U.S. housing recovery could run out of steam
The U.S. housing recovery could run out of steam in 2014. Banks are likely to tighten lending standards once new rules come into place. Rising interest rates may drive down home loan volume, too. Cash purchases by investors could set a floor for house prices, but they may not be enough to prevent a major slowdown.
Of late, the market has been on a tear. American home prices in the third quarter of 2013 rose 11 percent compared with the same period a year earlier, the S&P/Case-Shiller index shows. That’s the strongest jump since the bubble popped six years ago. Foreclosure activity, meanwhile, has fallen to 2005 levels, according to online marketplace RealtyTrac. And existing home sales have been the best since 2007, with over 5 million on an annualized basis since May, reports the National Association of Realtors (NAR).
But Washington appears poised to throw cold water on the fiery recovery. In January, the so-called Qualified Mortgage rule goes live. It piles strict new standards on lenders who want to avoid borrower lawsuits. That could shrink home loan credit from the current level that is already lower than before the boom.
Congress may even make some reforms to mortgage finance next year, possibly laying out the funeral plan for guarantors Fannie Mae and Freddie Mac. Both lawmaking chambers are pondering bills, and outgoing Senate Banking Committee Chairman Tim Johnson needs some legacy legislation.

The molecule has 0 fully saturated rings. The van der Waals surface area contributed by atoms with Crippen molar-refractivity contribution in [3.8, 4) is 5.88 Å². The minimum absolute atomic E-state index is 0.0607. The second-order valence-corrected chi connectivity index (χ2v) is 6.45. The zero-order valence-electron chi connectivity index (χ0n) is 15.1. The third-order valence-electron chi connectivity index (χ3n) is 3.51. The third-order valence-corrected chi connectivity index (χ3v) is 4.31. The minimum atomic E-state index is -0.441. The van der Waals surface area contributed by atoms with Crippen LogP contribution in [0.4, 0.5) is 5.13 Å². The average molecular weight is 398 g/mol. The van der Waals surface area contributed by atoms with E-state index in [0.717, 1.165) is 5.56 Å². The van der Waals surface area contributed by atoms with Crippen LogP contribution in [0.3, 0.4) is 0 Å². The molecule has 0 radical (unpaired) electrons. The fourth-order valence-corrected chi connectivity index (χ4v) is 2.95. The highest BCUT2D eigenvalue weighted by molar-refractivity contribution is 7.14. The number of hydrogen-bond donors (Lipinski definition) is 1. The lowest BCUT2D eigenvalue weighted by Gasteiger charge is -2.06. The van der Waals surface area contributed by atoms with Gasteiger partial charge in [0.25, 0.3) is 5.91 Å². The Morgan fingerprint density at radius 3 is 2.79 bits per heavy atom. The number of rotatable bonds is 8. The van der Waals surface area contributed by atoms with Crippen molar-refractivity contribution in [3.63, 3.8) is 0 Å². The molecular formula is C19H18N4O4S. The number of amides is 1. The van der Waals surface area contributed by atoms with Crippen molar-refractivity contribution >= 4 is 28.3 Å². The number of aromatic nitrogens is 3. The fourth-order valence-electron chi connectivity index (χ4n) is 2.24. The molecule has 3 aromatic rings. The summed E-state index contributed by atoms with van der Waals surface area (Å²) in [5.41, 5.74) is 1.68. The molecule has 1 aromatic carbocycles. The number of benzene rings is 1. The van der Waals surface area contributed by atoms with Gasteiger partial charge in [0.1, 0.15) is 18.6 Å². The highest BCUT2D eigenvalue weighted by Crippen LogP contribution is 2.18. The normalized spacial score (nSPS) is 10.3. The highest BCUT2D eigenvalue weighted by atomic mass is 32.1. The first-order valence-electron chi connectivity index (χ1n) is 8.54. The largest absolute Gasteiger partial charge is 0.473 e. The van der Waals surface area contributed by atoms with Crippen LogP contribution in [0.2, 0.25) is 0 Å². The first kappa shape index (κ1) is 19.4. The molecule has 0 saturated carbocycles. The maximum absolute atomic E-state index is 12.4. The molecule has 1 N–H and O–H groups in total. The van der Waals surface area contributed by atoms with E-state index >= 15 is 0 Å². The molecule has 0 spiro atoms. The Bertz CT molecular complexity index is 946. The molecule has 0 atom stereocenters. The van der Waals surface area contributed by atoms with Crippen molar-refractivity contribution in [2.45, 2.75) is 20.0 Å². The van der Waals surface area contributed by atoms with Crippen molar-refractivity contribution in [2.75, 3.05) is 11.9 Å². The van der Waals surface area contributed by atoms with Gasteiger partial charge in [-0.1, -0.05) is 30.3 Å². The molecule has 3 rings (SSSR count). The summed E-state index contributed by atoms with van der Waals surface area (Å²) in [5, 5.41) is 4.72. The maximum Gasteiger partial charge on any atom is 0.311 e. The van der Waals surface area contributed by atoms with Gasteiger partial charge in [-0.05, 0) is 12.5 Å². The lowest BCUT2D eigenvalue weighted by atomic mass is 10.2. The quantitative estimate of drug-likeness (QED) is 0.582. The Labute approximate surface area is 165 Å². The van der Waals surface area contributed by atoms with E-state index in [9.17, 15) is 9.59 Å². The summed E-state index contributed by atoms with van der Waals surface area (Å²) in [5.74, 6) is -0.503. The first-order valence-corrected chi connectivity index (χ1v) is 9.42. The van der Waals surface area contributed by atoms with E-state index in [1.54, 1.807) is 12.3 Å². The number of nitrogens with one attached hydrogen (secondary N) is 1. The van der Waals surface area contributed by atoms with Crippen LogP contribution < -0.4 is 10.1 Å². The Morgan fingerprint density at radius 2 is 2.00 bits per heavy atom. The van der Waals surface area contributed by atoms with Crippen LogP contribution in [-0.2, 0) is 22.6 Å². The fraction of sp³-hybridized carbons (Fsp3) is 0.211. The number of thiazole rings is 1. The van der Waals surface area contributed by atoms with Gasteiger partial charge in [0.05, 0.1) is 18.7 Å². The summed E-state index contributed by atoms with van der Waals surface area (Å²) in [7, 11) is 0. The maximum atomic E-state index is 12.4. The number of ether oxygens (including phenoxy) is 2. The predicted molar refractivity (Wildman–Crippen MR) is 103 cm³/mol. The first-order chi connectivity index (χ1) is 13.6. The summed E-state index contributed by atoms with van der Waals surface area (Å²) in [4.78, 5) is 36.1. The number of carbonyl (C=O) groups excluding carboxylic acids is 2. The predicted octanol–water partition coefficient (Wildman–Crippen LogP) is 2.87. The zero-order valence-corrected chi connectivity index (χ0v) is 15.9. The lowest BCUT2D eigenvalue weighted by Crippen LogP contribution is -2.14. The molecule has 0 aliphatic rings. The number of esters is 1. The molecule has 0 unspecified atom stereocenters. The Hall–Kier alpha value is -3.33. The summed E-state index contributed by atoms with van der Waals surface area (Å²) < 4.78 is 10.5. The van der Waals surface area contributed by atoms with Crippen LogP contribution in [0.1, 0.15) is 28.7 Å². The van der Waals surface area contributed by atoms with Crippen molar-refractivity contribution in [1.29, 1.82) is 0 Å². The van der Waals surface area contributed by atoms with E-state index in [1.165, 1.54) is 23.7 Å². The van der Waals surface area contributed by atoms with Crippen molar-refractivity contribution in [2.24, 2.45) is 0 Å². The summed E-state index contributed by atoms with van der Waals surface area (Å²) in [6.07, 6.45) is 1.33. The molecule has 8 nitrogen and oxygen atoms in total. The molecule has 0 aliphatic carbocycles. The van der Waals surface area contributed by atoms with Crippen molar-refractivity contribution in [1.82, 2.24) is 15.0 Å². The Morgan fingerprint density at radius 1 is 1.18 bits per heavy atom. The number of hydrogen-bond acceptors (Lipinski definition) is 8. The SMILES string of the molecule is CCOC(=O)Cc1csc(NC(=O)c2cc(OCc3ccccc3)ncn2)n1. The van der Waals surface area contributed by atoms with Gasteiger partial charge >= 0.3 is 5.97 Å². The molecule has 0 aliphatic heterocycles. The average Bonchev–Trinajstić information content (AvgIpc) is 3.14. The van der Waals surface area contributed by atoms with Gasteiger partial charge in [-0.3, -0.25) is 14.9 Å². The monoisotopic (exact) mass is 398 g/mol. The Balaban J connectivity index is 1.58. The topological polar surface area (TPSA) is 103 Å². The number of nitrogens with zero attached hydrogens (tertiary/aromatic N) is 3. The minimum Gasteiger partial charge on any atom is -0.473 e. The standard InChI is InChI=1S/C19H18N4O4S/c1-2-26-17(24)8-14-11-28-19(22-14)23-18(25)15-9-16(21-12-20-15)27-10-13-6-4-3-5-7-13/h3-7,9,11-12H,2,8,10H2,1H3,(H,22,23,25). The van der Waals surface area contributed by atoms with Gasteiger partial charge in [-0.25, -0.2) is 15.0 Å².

Meanwhile, demand for mortgages is likely to shrink, too. That’s because long-term interest rates are on the verge of rising after years of the U.S. Federal Reserve holding them artificially low. Not only will that lead to a slump in borrowers refinancing their existing home loans – a business that already dropped in 2013. It will also dissuade some from buying a new home.
It’s not looking totally bleak. Since mid-2010 all-cash purchases, mostly by investors like Blackstone, have made up 30 percent of all existing home sales, according to the NAR. That’s more than three times its historical norm. That may prevent house prices plummeting, but it’s of little comfort to the average buyer.